(VIDEO) A Woman’s Right to Choose

Alexa Dougherty

I am a woman who can choose from many paths. Perhaps most importantly, I can choose whether or not I want to have sex, if I want to use a form of contraception, if I want to get married, and how many children I want to have. I know I am fortunate. In many developing countries, women are without these choices.  

Last week, Pamela Merritt blogged about the importance of an individual’s right to make choices about her reproductive health. Merritt believes that everyone should have the right to discuss their particular needs with a doctor to make decisions that are right for them, and I agree.

I am keenly aware of the choices I have in my life—and that these choices don’t exist in some areas of the world.  I am a woman who can choose from many paths. Perhaps most importantly, I can choose whether or not I want to have sex, if I want to use a form of contraception during intercourse, if I want to get married, and how many children I want to have. Not only do I have choices related to my sexual and reproductive health, but I have choices related to my education and career. I am often overwhelmed by the number of options or opportunities I have. Choosing which one is best for me is not always easy. Still, I know I am fortunate. In many developing countries, women are without these choices.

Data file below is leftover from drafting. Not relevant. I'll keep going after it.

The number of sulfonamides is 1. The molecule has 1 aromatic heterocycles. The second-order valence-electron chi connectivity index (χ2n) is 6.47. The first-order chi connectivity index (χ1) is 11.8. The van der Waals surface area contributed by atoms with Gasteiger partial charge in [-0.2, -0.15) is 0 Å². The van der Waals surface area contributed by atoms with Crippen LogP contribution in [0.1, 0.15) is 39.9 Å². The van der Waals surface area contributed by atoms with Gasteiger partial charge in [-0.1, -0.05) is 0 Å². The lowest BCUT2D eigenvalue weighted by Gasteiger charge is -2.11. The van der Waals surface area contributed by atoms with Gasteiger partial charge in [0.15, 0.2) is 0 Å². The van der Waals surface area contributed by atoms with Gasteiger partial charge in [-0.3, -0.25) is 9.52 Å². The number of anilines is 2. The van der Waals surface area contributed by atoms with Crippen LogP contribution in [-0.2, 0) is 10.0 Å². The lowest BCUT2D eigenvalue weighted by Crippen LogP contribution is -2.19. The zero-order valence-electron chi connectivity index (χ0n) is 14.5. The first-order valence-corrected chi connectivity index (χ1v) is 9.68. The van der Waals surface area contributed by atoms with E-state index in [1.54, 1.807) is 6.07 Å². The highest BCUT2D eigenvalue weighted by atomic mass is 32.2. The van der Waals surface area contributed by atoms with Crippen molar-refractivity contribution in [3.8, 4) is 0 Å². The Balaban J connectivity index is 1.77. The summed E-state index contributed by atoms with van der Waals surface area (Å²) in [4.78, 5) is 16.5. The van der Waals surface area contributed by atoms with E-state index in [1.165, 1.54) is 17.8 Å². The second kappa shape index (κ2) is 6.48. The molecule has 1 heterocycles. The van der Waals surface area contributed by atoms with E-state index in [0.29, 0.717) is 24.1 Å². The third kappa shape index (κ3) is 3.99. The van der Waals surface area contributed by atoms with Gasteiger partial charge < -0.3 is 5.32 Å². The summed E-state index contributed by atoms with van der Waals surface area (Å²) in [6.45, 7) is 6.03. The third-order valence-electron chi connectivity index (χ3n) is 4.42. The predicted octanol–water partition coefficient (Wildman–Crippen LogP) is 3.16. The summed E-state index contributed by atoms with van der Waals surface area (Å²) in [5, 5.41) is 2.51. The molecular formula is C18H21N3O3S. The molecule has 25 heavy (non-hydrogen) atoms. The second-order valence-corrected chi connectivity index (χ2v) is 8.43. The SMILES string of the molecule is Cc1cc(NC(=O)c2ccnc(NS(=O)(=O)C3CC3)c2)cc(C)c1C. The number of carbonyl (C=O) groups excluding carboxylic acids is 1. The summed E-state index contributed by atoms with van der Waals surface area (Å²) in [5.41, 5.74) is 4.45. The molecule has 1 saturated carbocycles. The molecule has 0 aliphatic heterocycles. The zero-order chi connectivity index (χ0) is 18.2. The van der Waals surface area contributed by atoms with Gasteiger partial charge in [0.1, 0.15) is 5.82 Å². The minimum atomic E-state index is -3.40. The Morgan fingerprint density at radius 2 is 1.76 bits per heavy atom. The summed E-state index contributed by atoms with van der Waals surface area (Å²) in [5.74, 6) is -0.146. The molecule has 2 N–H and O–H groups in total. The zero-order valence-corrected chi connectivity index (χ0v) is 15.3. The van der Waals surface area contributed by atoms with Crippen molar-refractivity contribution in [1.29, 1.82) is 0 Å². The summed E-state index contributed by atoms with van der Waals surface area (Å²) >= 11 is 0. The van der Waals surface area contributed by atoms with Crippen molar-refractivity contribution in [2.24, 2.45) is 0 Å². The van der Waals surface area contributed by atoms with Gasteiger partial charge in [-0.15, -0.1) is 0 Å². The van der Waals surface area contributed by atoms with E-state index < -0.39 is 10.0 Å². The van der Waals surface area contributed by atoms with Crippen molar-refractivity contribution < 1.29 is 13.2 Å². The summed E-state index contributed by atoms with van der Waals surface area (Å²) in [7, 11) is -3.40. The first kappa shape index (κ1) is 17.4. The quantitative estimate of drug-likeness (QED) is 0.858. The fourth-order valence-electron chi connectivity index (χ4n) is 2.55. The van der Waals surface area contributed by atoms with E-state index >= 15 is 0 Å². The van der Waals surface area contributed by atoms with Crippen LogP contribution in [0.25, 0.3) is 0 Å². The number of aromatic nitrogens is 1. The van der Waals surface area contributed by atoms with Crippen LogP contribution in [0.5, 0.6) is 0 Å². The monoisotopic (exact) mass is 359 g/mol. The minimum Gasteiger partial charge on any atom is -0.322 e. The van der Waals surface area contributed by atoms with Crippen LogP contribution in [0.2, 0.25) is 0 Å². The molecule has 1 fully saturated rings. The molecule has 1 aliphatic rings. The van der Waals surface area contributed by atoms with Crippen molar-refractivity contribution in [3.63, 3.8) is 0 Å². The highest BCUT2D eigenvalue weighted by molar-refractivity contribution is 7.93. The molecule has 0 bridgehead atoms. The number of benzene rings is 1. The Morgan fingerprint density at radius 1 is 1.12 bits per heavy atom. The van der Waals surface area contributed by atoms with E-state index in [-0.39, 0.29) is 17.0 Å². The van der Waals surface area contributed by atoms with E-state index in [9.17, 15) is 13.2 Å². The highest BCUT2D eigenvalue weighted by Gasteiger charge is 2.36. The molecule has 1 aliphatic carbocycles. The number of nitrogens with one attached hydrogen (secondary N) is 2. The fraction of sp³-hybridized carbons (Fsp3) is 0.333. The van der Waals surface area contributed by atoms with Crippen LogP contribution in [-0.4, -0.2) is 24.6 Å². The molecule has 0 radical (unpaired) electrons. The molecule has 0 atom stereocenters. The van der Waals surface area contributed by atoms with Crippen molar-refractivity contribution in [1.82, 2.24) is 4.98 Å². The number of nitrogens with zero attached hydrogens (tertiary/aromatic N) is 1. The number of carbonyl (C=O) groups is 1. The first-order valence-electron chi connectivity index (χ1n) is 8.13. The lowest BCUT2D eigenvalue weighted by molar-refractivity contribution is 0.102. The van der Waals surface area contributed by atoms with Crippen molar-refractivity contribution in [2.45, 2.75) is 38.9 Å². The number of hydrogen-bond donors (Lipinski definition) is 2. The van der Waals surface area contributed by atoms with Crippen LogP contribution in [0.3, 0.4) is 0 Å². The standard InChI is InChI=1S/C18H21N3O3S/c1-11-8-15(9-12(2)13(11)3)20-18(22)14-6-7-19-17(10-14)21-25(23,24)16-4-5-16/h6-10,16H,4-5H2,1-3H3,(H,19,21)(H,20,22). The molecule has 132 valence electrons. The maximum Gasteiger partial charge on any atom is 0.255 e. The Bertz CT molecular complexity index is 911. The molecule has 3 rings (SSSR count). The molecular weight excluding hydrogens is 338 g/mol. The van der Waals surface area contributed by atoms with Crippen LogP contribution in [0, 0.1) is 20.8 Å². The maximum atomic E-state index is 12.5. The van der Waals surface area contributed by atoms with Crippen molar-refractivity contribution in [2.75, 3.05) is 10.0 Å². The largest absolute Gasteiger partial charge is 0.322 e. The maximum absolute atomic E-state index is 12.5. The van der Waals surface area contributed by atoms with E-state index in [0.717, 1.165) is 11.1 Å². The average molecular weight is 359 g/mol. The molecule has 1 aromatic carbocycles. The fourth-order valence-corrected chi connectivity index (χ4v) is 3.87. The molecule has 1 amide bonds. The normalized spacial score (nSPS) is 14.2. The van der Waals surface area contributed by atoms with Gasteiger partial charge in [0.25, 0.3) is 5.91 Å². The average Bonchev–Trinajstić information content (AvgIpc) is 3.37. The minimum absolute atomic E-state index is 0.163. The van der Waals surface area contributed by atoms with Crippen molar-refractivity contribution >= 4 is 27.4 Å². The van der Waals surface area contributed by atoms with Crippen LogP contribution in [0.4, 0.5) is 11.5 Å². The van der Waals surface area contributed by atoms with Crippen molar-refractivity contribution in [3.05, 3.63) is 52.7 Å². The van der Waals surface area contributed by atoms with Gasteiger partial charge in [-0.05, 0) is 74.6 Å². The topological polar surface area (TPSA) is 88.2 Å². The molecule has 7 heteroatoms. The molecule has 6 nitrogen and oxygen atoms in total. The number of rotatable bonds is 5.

The UN recently released the World’s Women 2010 report and it showed this need. While there has been a decline in fertility rates over the past 50 years, much of sub-Saharan Africa lingers on the line of 5 children or more. In Western Europe, contraceptive use is about 74% compared to 22% in sub-Saharan Africa, and the lifetime risk of maternal death in Western Europe is just 1 in 11,000 compared to 1 in 61 in parts of Africa. These are just a few of the statistics that highlight reproductive health as a severe public health concern.

But these statistics are people. Take Georgette’s story, a mother in the Democratic Republic of Congo, who was pregnant 20 times before the age of 38. Truly shocking. She had no choices. And sadly, she lost seven of her children due to starvation and has struggled to support other children. I am struck by how far developed countries have come since 1950 in relation to the progress of Western, Eastern, and central Africa and that there are still many stories like Georgette’s.

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That’s one of the reasons I recently started working at Pathfinder International. Since joining, I have been constantly amazed at the work that is being done to help support women, men, adolescents, and communities have opportunity to choose. Georgette’s story is a powerful example of someone impacted by Pathfinder’s work. See her story and the work Pathfinder is doing by clicking here.

I hope you’ll help more women like Georgette by sharing this blog, Georgette’s story or Pathfinder’s Make a Choice campaign. Together, we can do a lot to change the course of women’s lives and ensure no woman goes without a choice.

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